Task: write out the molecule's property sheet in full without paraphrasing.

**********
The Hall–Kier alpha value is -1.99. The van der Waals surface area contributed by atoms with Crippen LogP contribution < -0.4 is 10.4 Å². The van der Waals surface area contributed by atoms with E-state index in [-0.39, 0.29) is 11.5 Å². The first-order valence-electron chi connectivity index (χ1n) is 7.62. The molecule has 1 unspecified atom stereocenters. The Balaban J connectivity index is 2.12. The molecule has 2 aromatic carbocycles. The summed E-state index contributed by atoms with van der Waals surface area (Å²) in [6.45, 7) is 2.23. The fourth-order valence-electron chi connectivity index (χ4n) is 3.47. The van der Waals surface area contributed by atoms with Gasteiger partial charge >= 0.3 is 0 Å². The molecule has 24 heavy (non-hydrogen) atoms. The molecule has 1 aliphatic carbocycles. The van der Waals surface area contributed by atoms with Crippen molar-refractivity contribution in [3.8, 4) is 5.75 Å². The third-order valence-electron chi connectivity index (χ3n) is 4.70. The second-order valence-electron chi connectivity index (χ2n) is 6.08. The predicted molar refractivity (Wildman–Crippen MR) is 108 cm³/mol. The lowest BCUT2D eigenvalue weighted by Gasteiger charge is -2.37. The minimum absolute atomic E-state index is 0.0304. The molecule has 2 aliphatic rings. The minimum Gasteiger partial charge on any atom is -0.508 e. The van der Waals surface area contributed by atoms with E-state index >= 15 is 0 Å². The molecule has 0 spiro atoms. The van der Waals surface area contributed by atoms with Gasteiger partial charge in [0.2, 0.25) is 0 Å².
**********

The Hall–Kier alpha value is -1.99. The van der Waals surface area contributed by atoms with Crippen LogP contribution < -0.4 is 10.4 Å². The van der Waals surface area contributed by atoms with E-state index in [-0.39, 0.29) is 11.5 Å². The first-order valence-electron chi connectivity index (χ1n) is 7.62. The molecule has 1 unspecified atom stereocenters. The Balaban J connectivity index is 2.12. The molecule has 2 aromatic carbocycles. The summed E-state index contributed by atoms with van der Waals surface area (Å²) in [6.45, 7) is 2.23. The fourth-order valence-electron chi connectivity index (χ4n) is 3.47. The van der Waals surface area contributed by atoms with Gasteiger partial charge >= 0.3 is 0 Å². The molecule has 24 heavy (non-hydrogen) atoms. The molecule has 1 aliphatic carbocycles. The van der Waals surface area contributed by atoms with Crippen molar-refractivity contribution in [3.8, 4) is 5.75 Å². The third-order valence-electron chi connectivity index (χ3n) is 4.70. The second-order valence-electron chi connectivity index (χ2n) is 6.08. The predicted molar refractivity (Wildman–Crippen MR) is 108 cm³/mol. The lowest BCUT2D eigenvalue weighted by Gasteiger charge is -2.37. The minimum absolute atomic E-state index is 0.0304. The molecule has 2 aliphatic rings. The minimum Gasteiger partial charge on any atom is -0.508 e. The van der Waals surface area contributed by atoms with E-state index >= 15 is 0 Å². The molecule has 0 spiro atoms. The van der Waals surface area contributed by atoms with Gasteiger partial charge in [0.2, 0.25) is 0 Å².